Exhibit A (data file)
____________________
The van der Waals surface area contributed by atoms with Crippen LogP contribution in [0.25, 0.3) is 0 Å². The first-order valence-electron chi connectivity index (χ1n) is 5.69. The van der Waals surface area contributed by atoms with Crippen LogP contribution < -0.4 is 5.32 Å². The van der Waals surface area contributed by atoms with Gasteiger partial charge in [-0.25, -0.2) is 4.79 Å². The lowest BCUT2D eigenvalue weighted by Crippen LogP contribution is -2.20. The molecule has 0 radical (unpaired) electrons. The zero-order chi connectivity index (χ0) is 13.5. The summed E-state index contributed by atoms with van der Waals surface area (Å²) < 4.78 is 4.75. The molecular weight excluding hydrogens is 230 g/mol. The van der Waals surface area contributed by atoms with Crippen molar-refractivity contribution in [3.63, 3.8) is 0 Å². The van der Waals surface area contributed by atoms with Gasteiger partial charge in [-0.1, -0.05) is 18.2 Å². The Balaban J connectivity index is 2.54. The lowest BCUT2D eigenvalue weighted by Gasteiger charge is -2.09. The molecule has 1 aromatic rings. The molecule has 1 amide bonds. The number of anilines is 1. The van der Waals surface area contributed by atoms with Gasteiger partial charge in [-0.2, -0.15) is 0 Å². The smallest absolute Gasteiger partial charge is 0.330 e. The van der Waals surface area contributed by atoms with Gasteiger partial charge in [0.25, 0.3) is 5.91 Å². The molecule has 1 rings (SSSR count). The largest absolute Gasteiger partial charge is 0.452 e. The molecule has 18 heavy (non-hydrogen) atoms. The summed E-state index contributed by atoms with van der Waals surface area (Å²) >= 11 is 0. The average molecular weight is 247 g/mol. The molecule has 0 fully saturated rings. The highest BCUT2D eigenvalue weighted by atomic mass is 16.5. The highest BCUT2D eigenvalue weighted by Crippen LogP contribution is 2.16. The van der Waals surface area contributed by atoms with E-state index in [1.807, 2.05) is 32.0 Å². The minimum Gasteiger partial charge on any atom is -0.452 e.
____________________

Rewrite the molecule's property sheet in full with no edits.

The van der Waals surface area contributed by atoms with Crippen LogP contribution in [0.25, 0.3) is 0 Å². The first-order valence-electron chi connectivity index (χ1n) is 5.69. The van der Waals surface area contributed by atoms with Crippen LogP contribution < -0.4 is 5.32 Å². The van der Waals surface area contributed by atoms with Gasteiger partial charge in [-0.25, -0.2) is 4.79 Å². The lowest BCUT2D eigenvalue weighted by Crippen LogP contribution is -2.20. The molecule has 0 radical (unpaired) electrons. The zero-order chi connectivity index (χ0) is 13.5. The summed E-state index contributed by atoms with van der Waals surface area (Å²) < 4.78 is 4.75. The molecular weight excluding hydrogens is 230 g/mol. The van der Waals surface area contributed by atoms with Crippen molar-refractivity contribution in [3.63, 3.8) is 0 Å². The van der Waals surface area contributed by atoms with Gasteiger partial charge in [-0.1, -0.05) is 18.2 Å². The Balaban J connectivity index is 2.54. The lowest BCUT2D eigenvalue weighted by Gasteiger charge is -2.09. The molecule has 1 aromatic rings. The molecule has 1 amide bonds. The number of anilines is 1. The van der Waals surface area contributed by atoms with Gasteiger partial charge in [-0.2, -0.15) is 0 Å². The smallest absolute Gasteiger partial charge is 0.330 e. The van der Waals surface area contributed by atoms with Gasteiger partial charge in [0.25, 0.3) is 5.91 Å². The molecule has 1 rings (SSSR count). The largest absolute Gasteiger partial charge is 0.452 e. The molecule has 18 heavy (non-hydrogen) atoms. The summed E-state index contributed by atoms with van der Waals surface area (Å²) >= 11 is 0. The average molecular weight is 247 g/mol. The molecule has 0 fully saturated rings. The highest BCUT2D eigenvalue weighted by atomic mass is 16.5. The highest BCUT2D eigenvalue weighted by Crippen LogP contribution is 2.16. The van der Waals surface area contributed by atoms with E-state index in [1.807, 2.05) is 32.0 Å². The minimum Gasteiger partial charge on any atom is -0.452 e.